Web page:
Use your read aloud time to sneak in some comprehension strategy lessons without missing a beat.  The likelihood is that you will discuss the book anyway, so make your discussion a bit more focused and your child will begin to learn a few strategies as you model them.  As you read aloud other books to your child, note when you make connections and point them out to your child.  If you child makes his/her own connection as you read, explain to him that he make a connection and tell him what type he made.

©2010 by Dawn Little for Literacy Toolbox. All Rights Reserved.  All Amazon links are affiliate links and may result in my receiving a small commission. This is at no additional cost to you.

Building Background Knowledge with America: A Patriotic Primer by Lynne Cheney

July 15, 2010

This month on Literacy Toolbox, I will share resources to help parents explicitly teach their child comprehension strategies when reading.  Good readers use these strategies without even thinking about it.  It is our job as parents and educators to teach our children how to use these strategies so that they become second nature to them as they read independently.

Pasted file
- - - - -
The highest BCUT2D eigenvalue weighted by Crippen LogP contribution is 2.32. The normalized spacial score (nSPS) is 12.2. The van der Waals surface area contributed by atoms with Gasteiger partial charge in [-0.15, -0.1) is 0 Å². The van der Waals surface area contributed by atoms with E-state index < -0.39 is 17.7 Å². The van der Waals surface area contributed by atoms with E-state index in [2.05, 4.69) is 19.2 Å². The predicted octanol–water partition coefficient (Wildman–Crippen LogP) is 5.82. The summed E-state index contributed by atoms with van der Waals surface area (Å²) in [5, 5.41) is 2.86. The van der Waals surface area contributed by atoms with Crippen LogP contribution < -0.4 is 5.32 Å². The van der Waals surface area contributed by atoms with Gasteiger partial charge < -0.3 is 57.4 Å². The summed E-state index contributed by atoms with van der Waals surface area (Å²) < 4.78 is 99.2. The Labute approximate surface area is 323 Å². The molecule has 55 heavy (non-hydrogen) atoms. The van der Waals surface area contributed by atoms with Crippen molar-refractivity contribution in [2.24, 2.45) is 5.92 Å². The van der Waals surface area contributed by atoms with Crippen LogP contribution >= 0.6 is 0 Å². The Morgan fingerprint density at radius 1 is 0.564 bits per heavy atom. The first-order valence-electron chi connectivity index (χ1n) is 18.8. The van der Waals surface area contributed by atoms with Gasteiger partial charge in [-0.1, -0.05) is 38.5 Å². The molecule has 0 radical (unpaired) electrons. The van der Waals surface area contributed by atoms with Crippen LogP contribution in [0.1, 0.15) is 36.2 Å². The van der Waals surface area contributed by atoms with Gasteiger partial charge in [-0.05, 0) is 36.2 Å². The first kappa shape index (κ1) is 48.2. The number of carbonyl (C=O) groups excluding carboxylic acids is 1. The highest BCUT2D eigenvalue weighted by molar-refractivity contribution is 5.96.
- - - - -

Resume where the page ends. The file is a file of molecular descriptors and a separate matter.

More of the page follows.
Building Background Knowledge

Building background knowledge is the act of providing information for your child about a specific topic.  Children are building their background knowledge every day with their day-to-day activities in the world around them.  Providing children with diverse activities, day trips, or by reading aloud specific books also helps build their background knowledge.  It’s important to build background knowledge for children because they haven’t had the opportunity to experience what adults have.  When we read, we draw on our background knowledge and experiences to help us make connections that help us understand what we are reading.  The more background knowledge we have, the easier it will be for us to comprehend what we read.

As this month is the anniversary of the birth of our nation, I recommend reading America : A Patriotic Primer to help build your child’s knowledge of the principles on which our country was founded.  Written for ages 4-8, this book provides brief information related to renowned individuals (Thomas Jefferson, Martin Luther King, Jr.), milestones in the country’s history (The Constitution, The Declaration of Independence) and more generic terms (heroes, oath, patriotism).

Read aloud this book to your child and answer any questions he may have related to the content.  Discuss the terms and ideas conveyed throughout the book.  Provide real-life examples in language your child can understand to explain some of the more complex ideas.  Just talking with your child helps build background knowledge of topics. Building background knowledge at a young age will help your child as he becomes an independent reader and needs to draw on that knowledge to understand text he reads.

If you would like a specific lesson idea related to building background knowledge using America : A Patriotic Primer, check the post I wrote last week at Picture This!  Teaching with Picture Books.